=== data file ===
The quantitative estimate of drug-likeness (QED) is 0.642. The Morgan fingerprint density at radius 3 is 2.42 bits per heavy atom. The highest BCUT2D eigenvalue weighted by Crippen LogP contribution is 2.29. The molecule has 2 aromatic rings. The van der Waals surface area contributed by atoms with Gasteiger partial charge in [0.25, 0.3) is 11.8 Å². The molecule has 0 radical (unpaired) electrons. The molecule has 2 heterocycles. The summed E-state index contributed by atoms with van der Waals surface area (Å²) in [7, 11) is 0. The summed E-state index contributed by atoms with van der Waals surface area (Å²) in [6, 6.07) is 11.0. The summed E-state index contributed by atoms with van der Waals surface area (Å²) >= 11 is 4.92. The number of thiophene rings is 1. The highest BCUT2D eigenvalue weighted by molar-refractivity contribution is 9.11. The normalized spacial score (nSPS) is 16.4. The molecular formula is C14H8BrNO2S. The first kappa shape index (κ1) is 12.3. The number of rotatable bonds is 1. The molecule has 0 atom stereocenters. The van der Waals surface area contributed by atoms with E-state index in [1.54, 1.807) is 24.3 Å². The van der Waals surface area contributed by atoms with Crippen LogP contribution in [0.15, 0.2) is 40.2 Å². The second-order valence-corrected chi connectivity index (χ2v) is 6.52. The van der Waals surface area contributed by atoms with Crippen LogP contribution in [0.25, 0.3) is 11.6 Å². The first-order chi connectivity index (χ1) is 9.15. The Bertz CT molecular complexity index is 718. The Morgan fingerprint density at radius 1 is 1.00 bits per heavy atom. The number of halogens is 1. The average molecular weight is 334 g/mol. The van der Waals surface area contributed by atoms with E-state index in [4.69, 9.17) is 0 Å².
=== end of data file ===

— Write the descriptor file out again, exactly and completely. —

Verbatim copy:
The quantitative estimate of drug-likeness (QED) is 0.642. The Morgan fingerprint density at radius 3 is 2.42 bits per heavy atom. The highest BCUT2D eigenvalue weighted by Crippen LogP contribution is 2.29. The molecule has 2 aromatic rings. The van der Waals surface area contributed by atoms with Gasteiger partial charge in [0.25, 0.3) is 11.8 Å². The molecule has 0 radical (unpaired) electrons. The molecule has 2 heterocycles. The summed E-state index contributed by atoms with van der Waals surface area (Å²) in [7, 11) is 0. The summed E-state index contributed by atoms with van der Waals surface area (Å²) in [6, 6.07) is 11.0. The summed E-state index contributed by atoms with van der Waals surface area (Å²) >= 11 is 4.92. The number of thiophene rings is 1. The highest BCUT2D eigenvalue weighted by molar-refractivity contribution is 9.11. The normalized spacial score (nSPS) is 16.4. The molecular formula is C14H8BrNO2S. The first kappa shape index (κ1) is 12.3. The number of rotatable bonds is 1. The molecule has 0 atom stereocenters. The van der Waals surface area contributed by atoms with E-state index in [1.54, 1.807) is 24.3 Å². The van der Waals surface area contributed by atoms with Crippen LogP contribution in [0.15, 0.2) is 40.2 Å². The second-order valence-corrected chi connectivity index (χ2v) is 6.52. The van der Waals surface area contributed by atoms with Crippen LogP contribution in [0.25, 0.3) is 11.6 Å². The first-order chi connectivity index (χ1) is 9.15. The Bertz CT molecular complexity index is 718. The Morgan fingerprint density at radius 1 is 1.00 bits per heavy atom. The number of halogens is 1. The average molecular weight is 334 g/mol. The van der Waals surface area contributed by atoms with E-state index in [4.69, 9.17) is 0 Å².